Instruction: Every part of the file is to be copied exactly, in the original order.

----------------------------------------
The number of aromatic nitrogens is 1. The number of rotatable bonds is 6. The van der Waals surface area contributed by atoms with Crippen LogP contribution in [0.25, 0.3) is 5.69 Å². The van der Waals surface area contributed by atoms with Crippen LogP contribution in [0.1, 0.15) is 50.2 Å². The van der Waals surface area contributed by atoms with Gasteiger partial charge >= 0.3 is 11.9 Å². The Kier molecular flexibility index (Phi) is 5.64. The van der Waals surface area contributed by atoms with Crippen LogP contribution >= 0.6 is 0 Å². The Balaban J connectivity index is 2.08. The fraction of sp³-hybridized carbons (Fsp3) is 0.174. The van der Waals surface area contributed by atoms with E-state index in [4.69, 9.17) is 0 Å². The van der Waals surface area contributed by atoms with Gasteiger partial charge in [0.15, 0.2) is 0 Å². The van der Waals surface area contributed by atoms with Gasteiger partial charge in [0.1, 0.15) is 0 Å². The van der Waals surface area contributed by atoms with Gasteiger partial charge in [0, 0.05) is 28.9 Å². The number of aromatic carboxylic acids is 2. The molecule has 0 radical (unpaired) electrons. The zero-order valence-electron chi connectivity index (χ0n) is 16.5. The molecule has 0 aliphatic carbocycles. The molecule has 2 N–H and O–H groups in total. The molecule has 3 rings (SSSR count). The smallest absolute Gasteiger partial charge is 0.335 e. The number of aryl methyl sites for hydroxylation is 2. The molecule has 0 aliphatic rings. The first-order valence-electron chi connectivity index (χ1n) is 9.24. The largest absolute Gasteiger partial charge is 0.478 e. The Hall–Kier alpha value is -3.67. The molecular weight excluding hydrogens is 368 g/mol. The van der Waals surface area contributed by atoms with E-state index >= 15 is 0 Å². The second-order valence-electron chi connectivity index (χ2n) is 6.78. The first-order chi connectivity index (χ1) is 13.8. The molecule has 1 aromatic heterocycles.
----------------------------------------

The number of aromatic nitrogens is 1. The number of rotatable bonds is 6. The van der Waals surface area contributed by atoms with Crippen LogP contribution in [0.25, 0.3) is 5.69 Å². The van der Waals surface area contributed by atoms with Crippen LogP contribution in [0.1, 0.15) is 50.2 Å². The van der Waals surface area contributed by atoms with Gasteiger partial charge >= 0.3 is 11.9 Å². The Kier molecular flexibility index (Phi) is 5.64. The van der Waals surface area contributed by atoms with Crippen LogP contribution >= 0.6 is 0 Å². The Balaban J connectivity index is 2.08. The fraction of sp³-hybridized carbons (Fsp3) is 0.174. The van der Waals surface area contributed by atoms with E-state index in [4.69, 9.17) is 0 Å². The van der Waals surface area contributed by atoms with Gasteiger partial charge in [0.15, 0.2) is 0 Å². The van der Waals surface area contributed by atoms with Gasteiger partial charge in [0.1, 0.15) is 0 Å². The van der Waals surface area contributed by atoms with Gasteiger partial charge in [0, 0.05) is 28.9 Å². The number of aromatic carboxylic acids is 2. The molecule has 0 radical (unpaired) electrons. The zero-order valence-electron chi connectivity index (χ0n) is 16.5. The molecule has 0 aliphatic carbocycles. The molecule has 2 N–H and O–H groups in total. The molecule has 3 rings (SSSR count). The smallest absolute Gasteiger partial charge is 0.335 e. The number of aryl methyl sites for hydroxylation is 2. The molecule has 0 aliphatic rings. The first-order valence-electron chi connectivity index (χ1n) is 9.24. The largest absolute Gasteiger partial charge is 0.478 e. The Hall–Kier alpha value is -3.67. The molecular weight excluding hydrogens is 368 g/mol. The van der Waals surface area contributed by atoms with E-state index >= 15 is 0 Å². The second-order valence-electron chi connectivity index (χ2n) is 6.78. The first-order chi connectivity index (χ1) is 13.8. The molecule has 1 aromatic heterocycles.